I do understand that Conde Nast is a business, and that the fashion industry is indeed one of the most thriving money-generating hubs of this century, but I personally do believe that the fashion industry needs to be rooted in more philosophical values and a deep artistic passion for the world of fashion to be able to appeal to crowds of the other gender(men), wider generations, and people of different occupations. We need to work towards getting rid of the extensive glamour in order to let fashion show its true light from within. And although I’m still confused about why the fashion industry has to be so materialistic sometimes, one thing I know for sure is that that’s what I wanna do when I (hopefully) become the editor of VOGUE one day.


To comment or like, just click the title of this post, then scroll down. You’ll see the Like button and Comment box at the bottom of the post. I love hearing your opinions(whether they’re for or against my articles), so go ahead and tell me what you think! : )

7 thoughts on “VOGUE Confuses Me

  1. This is a great post, and really comforting to know that not all ‘fashion people’ subscribe to the ideals in Vogue and its contempories. I am now well into my 30s and so have a self-confidence and comfort with my looks that comes with maturity, but I do worry how the more insecure younger girls (and boys) must feel when they see the unrealistic images presented to them. I think your idea that Vogue should have wider appeals and values is spot on. I hope you achieve your dream – the fashion industry and its followers will be all the better for it!

    • Hi, thank you so much for stopping by and leaving such a thoughtful, lovely comment. One of the most amazing things about running this blog is reading comments like this from people who sympathize with my ideas. : ) I hope more fashion people realize the harmful impacts of creating standardized images of beauty and style.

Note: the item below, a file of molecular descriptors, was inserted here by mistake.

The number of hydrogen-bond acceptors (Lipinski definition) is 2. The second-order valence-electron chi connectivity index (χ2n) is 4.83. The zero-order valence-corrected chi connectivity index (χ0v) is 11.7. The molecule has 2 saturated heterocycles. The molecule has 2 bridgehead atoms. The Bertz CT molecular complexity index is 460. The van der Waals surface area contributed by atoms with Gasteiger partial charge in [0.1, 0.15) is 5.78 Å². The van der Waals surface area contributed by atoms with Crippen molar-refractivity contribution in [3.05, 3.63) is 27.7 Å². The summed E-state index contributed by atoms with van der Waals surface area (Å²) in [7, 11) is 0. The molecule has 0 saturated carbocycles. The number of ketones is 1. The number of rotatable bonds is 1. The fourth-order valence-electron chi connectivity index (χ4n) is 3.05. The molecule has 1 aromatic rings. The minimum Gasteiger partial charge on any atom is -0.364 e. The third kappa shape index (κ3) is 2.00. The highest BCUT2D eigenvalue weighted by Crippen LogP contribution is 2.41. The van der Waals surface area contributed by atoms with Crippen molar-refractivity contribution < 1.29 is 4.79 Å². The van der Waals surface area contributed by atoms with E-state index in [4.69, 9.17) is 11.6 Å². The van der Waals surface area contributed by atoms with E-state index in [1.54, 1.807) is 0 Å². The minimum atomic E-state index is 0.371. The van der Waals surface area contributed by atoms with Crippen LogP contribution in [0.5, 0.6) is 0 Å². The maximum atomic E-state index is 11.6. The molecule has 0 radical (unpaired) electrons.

Have a great day!

  2. I think it’s wonderful that you are passionate about fashion but also critical of it. Any field can’t move forward if everyone subscribes to everything that’s been set for it. I appreciate all the work and effort put into the fashion industry but I get wary when people start talking about fashion bibles, must-have and can’t-live-withouts. No matter what happens, no designer thing is better than a critical mind. Keep it up 🙂

    • Hi, thanks so much! I totally agree with you on the disapproval of fashion bibles and must-haves, etc. It’s great to know that there are people out there like you who can sympathize with me and are also able to be critical of the current fashion industry. Thank you again for reading my blog and leaving such a thoughtful comment. Sorry for replying late! Have a great day. : )

  3. The reason you are confused about Vogue is because it is actually NOT about fashion!! It is about creating a false reality that the public wants to ‘aspire’ to, and aspiring to ‘it’ sells more magazines. Creating the illusion of such a lavish lifestyles means that they can’t be sympathetic to the masses creating clothing for .$1.oo an hour (if that) – that makes their profession look ugly AND UGLY IS NOT FASHIONABLE!

    Anyway, I could go on, but I won’t…. you get the drift (I hope).

    Wouldn’t it be great if some self starter created a mag about sustainable fashion, from the roots up – how it is grown and manufactured, through to the models wearing the clothing, through to affordability… now there is an idea for a fashion student!